STUDIO TOUR: Painter Marc Leavitt

After arranging a studio tour in Belfast with Daniel Anselmi, he told me his partner Marc Leavitt had a studio space just around the corner. After getting to know Daniel and seeing his work and process and space, he told me that his partner Marc's space and work couldn't be any more different! The more subdued palette of Daniel's collages were a definite contrast to the bright and colorful geometric forms of Marc's work. It was fun to go from one artist's space and process to another so very different. And yet they both have such a similarity in their use of shape and form.

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Marc's work ranges from huge, colorful, geometric pieces (and an impressive amount of smaller studies) to smaller works revolving around words and phrases. It was such a pleasure talking with him about his process and where he's heading. Read Marc's Q&A below for more!

Describe your work in three words.

Color. Meditation. Serialism.

What was your journey to finding your studio space?

I worked in an unheated ell attached to our old cape in Belfast for five years, moving all my supplies and works into a spare bedroom when the weather turned cold each season. My partner loved his art studio downtown; he convinced me that I needed to get out of the house. Soon enough, I saw a flyer at the Belfast Co-op advertising my current space. I called from the parking lot, saw the studio within an hour, and signed a lease. Fate!

You had numerous pieces based on words or phrases. Can you tell us more about that?

The Literalisms series represents multilayered oil paintings that use meditative actions to move literal text to “pure” abstraction. Stenciled text is drawn in pencil within a grid format. Next, different colors are laid in while keeping the text legible for reading. I then apply oils utilizing a palette knife to complete each abstraction. With all of my series, my goal is to put forth a question, set parameters of control and chance, and see if I am able to create something aesthetically beautiful.

How does your space influence your work?

It keeps me organized. I arrange my oil paints in bins by color and keep other categories of supplies similarly stored for easy access. The series I am working on now is 60”x36”, which fits easily in the space. It is no problem for me to have diverse visual stimuli and stay focused on work in development. I do take pieces of finished work home for storage when I need more studio space.

Your new series is quite an impressive body of work! Where did that idea come from? They seem so bold and geometric. Especially in comparison to your word series.

I wanted to move my idea of figurative painting forward, with inspiration from diverse artists such as Francis Bacon, Keith Haring, and Jasper Johns. The Mithuna series represents a two-year (and ongoing) exploration of gender, nationality, and human sensuality. (Mithuna, in Tantric art, refers to couples sculptured in close embrace.) Eight large paintings completed in 2016, as well as 152 oil studies on paper (2014/15), juxtapose bold color, suggested imagery, symbols, and geometric abstraction. Research determines the use of some colors; chance selects others. Color discordance often achieves aesthetic success.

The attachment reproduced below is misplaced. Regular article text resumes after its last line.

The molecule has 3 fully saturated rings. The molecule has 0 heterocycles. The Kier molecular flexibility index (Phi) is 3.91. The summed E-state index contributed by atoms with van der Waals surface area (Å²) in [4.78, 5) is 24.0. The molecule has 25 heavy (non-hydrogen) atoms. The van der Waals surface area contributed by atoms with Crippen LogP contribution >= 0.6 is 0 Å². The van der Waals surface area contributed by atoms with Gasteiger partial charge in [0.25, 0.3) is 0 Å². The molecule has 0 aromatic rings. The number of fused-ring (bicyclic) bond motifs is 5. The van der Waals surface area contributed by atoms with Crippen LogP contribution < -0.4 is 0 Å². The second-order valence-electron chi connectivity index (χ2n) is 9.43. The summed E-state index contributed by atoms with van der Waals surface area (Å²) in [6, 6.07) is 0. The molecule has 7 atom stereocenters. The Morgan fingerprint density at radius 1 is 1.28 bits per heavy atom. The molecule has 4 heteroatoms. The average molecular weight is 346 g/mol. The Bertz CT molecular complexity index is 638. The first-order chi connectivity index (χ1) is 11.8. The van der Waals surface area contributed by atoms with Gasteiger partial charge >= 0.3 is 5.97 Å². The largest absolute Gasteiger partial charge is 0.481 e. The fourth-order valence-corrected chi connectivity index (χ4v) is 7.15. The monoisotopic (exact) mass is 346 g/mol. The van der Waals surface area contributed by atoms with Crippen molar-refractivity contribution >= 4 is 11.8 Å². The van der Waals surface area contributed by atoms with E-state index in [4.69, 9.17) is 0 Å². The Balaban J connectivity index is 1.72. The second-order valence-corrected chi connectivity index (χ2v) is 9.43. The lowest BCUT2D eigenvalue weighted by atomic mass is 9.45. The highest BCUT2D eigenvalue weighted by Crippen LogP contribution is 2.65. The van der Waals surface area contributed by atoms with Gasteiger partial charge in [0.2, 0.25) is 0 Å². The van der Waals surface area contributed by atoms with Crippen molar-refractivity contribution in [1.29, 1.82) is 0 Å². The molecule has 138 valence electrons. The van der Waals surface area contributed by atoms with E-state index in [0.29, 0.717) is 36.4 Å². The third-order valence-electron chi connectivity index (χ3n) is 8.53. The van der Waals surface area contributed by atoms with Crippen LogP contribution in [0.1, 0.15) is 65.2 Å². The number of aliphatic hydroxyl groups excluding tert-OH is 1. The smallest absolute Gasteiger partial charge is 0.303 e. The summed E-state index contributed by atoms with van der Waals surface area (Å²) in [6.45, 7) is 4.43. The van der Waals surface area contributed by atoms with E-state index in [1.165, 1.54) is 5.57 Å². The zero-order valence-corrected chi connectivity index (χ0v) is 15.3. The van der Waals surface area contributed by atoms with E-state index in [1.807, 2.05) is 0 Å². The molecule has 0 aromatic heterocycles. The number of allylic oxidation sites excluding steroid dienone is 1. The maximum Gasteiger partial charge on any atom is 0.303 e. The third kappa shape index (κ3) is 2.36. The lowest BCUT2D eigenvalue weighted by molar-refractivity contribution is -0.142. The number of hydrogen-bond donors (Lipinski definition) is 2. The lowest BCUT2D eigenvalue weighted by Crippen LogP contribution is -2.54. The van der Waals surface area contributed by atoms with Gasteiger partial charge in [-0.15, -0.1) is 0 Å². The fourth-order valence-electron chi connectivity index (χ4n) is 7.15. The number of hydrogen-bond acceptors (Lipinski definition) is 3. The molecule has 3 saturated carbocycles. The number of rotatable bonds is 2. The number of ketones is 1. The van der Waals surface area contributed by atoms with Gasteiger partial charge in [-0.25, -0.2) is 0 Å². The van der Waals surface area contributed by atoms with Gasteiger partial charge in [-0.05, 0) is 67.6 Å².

What is the best thing you’ve done for your artistic career? 

When I ran a company in Boston, I exhibited and rotated my works in a thematic way. My first dealer asked me “who painted these?” when she visited my office for other business. Responding “I did” led to a conversation about  my dedication to art-making, why I work in series, and a business relationship that lasted for seven years. We showed works from my Flag, Picasso’s Breasts, Lessons of Muso Kokushi (Flowers), and Blah, Blah, Blah series. Shorter answer: create, create, create!

What has been the biggest challenge?

 The high cost of materials and gallery representation are the biggest challenges.

                                                                                                                           

How have you found being an artist in Maine has affected your work?

I think being a full-time coastal Maine resident has made me a better artist. A more relaxed pace of life dramatically improves my ability to think clearly and create a cohesive body of work. With Facebook, the Internet, and travel I am able to stay connected to the art world. Colby, Bowdoin, and other Maine museums have great exhibitions. Daily life in Belfast demonstrates the incredible kindness of and positive interaction with so many open-minded people. The beauty of our surrounding nature is also important.

What’s next for you?

My immediate future includes continuation of the Mithuna series. I also fill notebooks with ideas, quotes, sketches, etc. Some of these resources may be used for future projects such as geometric abstract landscapes and seascapes, as well as a new approach to text-based works.

                                                                

If you could have dinner with any five artists (dead or alive) who would they be?

I want so many more, but I choose Jean Dubuffet and Paul Klee for daily work practices, Franz Marc for nature and spirituality, Henri Matisse for color, and Joan Miro for mysticism.

 

Thank you Marc! Find more about Marc here: